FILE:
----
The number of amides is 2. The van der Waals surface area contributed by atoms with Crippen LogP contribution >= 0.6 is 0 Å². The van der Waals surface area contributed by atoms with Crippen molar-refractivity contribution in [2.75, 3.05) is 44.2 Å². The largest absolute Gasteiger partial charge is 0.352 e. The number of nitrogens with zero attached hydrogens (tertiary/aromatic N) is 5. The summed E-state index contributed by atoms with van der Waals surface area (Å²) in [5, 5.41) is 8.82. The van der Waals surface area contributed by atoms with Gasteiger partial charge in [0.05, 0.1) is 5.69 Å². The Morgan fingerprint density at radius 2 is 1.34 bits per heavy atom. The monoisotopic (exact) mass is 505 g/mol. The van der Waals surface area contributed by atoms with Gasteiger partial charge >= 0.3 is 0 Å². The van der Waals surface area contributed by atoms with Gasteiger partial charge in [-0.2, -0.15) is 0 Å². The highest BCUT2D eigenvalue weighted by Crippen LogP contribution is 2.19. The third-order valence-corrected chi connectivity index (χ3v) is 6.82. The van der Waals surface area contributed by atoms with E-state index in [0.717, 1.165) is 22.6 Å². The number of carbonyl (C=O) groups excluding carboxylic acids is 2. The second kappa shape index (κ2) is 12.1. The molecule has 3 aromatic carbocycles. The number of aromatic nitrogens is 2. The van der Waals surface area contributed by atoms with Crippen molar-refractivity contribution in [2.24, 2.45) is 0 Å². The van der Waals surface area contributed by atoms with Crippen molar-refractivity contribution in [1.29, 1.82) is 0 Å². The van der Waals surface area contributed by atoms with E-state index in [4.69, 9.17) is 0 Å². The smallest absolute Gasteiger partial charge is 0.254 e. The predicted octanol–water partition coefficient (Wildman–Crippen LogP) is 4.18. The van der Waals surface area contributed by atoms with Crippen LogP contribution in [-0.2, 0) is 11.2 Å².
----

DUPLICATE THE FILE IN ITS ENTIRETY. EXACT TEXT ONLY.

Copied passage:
The number of amides is 2. The van der Waals surface area contributed by atoms with Crippen LogP contribution >= 0.6 is 0 Å². The van der Waals surface area contributed by atoms with Crippen molar-refractivity contribution in [2.75, 3.05) is 44.2 Å². The largest absolute Gasteiger partial charge is 0.352 e. The number of nitrogens with zero attached hydrogens (tertiary/aromatic N) is 5. The summed E-state index contributed by atoms with van der Waals surface area (Å²) in [5, 5.41) is 8.82. The van der Waals surface area contributed by atoms with Gasteiger partial charge in [0.05, 0.1) is 5.69 Å². The Morgan fingerprint density at radius 2 is 1.34 bits per heavy atom. The monoisotopic (exact) mass is 505 g/mol. The van der Waals surface area contributed by atoms with Gasteiger partial charge >= 0.3 is 0 Å². The van der Waals surface area contributed by atoms with Gasteiger partial charge in [-0.2, -0.15) is 0 Å². The highest BCUT2D eigenvalue weighted by Crippen LogP contribution is 2.19. The third-order valence-corrected chi connectivity index (χ3v) is 6.82. The van der Waals surface area contributed by atoms with E-state index in [0.717, 1.165) is 22.6 Å². The number of carbonyl (C=O) groups excluding carboxylic acids is 2. The second kappa shape index (κ2) is 12.1. The molecule has 3 aromatic carbocycles. The number of aromatic nitrogens is 2. The van der Waals surface area contributed by atoms with Crippen molar-refractivity contribution in [2.24, 2.45) is 0 Å². The van der Waals surface area contributed by atoms with Crippen molar-refractivity contribution in [1.29, 1.82) is 0 Å². The van der Waals surface area contributed by atoms with E-state index in [4.69, 9.17) is 0 Å². The smallest absolute Gasteiger partial charge is 0.254 e. The predicted octanol–water partition coefficient (Wildman–Crippen LogP) is 4.18. The van der Waals surface area contributed by atoms with Crippen LogP contribution in [-0.2, 0) is 11.2 Å².